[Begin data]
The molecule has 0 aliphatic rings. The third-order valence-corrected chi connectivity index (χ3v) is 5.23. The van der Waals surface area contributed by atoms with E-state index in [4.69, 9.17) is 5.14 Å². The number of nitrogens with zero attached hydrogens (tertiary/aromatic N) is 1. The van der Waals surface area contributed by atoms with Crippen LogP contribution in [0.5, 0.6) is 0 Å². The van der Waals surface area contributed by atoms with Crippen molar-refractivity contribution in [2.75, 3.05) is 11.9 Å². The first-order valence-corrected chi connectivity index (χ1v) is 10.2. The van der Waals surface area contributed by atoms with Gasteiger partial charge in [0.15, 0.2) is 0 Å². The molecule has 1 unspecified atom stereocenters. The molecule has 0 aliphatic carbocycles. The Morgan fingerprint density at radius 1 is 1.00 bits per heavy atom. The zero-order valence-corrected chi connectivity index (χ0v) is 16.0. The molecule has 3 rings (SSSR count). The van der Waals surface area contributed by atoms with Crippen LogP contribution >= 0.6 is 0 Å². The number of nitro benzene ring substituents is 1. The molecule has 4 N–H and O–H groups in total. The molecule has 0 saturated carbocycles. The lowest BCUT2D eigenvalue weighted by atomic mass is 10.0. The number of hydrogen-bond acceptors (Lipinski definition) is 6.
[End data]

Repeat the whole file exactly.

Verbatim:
The molecule has 0 aliphatic rings. The third-order valence-corrected chi connectivity index (χ3v) is 5.23. The van der Waals surface area contributed by atoms with E-state index in [4.69, 9.17) is 5.14 Å². The number of nitrogens with zero attached hydrogens (tertiary/aromatic N) is 1. The van der Waals surface area contributed by atoms with Crippen LogP contribution in [0.5, 0.6) is 0 Å². The van der Waals surface area contributed by atoms with Crippen molar-refractivity contribution in [2.75, 3.05) is 11.9 Å². The first-order valence-corrected chi connectivity index (χ1v) is 10.2. The van der Waals surface area contributed by atoms with Gasteiger partial charge in [0.15, 0.2) is 0 Å². The molecule has 1 unspecified atom stereocenters. The molecule has 0 aliphatic carbocycles. The Morgan fingerprint density at radius 1 is 1.00 bits per heavy atom. The zero-order valence-corrected chi connectivity index (χ0v) is 16.0. The molecule has 3 rings (SSSR count). The van der Waals surface area contributed by atoms with Crippen LogP contribution >= 0.6 is 0 Å². The number of nitro benzene ring substituents is 1. The molecule has 4 N–H and O–H groups in total. The molecule has 0 saturated carbocycles. The lowest BCUT2D eigenvalue weighted by atomic mass is 10.0. The number of hydrogen-bond acceptors (Lipinski definition) is 6.